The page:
What am I in the eyes of most people — a nonentity, an eccentric, or an unpleasant person — somebody who has no position in society and will never have; in short, the lowest of the low. All right, then — even if that were absolutely true, then I should one day like to show by my work what such an eccentric, such a nobody, has in his heart. That is my ambition, based less on resentment than on love in spite of everything, based more on a feeling of serenity than on passion. Though I am often in the depths of misery, there is still calmness, pure harmony and music inside me. I see paintings or drawings in the poorest cottages, in the dirtiest corners. And my mind is driven towards these things with an irresistible momentum. — Vincent Van Gogh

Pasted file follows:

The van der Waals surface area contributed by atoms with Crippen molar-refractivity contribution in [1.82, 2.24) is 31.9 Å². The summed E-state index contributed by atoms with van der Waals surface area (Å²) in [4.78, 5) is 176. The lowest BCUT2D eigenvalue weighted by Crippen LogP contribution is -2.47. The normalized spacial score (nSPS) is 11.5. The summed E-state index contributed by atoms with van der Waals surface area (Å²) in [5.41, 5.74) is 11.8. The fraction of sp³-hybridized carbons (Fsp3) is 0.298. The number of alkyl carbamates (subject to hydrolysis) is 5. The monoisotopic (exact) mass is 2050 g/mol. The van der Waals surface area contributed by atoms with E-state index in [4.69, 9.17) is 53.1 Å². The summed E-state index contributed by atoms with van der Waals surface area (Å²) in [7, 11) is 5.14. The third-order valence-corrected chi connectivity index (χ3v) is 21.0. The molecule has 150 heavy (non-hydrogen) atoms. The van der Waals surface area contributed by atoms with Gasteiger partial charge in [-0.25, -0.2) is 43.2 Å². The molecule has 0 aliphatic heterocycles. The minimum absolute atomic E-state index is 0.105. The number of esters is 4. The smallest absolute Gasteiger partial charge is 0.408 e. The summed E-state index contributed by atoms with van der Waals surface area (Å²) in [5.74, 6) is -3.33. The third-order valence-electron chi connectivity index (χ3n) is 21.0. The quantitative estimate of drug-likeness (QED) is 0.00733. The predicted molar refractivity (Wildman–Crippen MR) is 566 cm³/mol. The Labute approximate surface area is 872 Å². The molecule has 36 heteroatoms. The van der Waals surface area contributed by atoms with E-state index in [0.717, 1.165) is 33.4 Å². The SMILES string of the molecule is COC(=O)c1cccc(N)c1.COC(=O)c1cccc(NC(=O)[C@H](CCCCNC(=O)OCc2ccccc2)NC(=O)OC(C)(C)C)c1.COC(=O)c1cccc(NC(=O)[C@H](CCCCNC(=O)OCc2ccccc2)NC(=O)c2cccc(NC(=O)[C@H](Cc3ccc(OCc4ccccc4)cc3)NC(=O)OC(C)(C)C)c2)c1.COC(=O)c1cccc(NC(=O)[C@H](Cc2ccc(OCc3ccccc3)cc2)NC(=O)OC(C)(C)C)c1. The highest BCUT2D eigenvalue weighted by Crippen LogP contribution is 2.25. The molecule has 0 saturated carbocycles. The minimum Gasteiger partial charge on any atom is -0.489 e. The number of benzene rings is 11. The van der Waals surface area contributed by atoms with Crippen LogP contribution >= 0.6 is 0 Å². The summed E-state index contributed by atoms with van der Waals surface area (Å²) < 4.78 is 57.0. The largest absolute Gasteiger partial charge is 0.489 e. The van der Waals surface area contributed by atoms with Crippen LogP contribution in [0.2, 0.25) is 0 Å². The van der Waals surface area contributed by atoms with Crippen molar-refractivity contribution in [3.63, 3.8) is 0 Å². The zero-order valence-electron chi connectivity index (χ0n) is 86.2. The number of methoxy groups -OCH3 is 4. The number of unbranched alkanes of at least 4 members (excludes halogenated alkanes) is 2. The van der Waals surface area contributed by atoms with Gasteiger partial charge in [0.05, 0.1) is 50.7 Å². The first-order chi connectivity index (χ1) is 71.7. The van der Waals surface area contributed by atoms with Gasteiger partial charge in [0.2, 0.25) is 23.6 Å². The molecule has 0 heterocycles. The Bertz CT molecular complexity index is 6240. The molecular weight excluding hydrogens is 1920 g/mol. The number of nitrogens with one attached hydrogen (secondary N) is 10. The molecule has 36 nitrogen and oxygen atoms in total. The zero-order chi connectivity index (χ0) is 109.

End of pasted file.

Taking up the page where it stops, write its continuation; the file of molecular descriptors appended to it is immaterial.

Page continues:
Here Van Gogh is telling you to never mind all of that, because you have a heart. And whatever you do, you can do it with love and your heart will thank you for it. You don’t need to resent the name-callers, even the silent ones. Do they really know what you’re about? Do they honestly feel what you feel? What you’re feeling right now? Do they understand it?
So, Van Gogh tells us, we can be calm and serene, because even in those moments of sheer despair, the music is still there. It wants to come out, and it will if we let it. Let’s be visionaries like Vincent and see beauty in the most seemingly insignificant things, let’s ferret out the true thoughts, the true harmony behind them that just can’t help shining through. This is genuine. It’s authentic, and we all have it in us.
Most men lead lives of quiet desperation and go to the grave with the song still in them. — Henry David Thoreau
But you and I don’t have to. We can write the song, and sing it, too.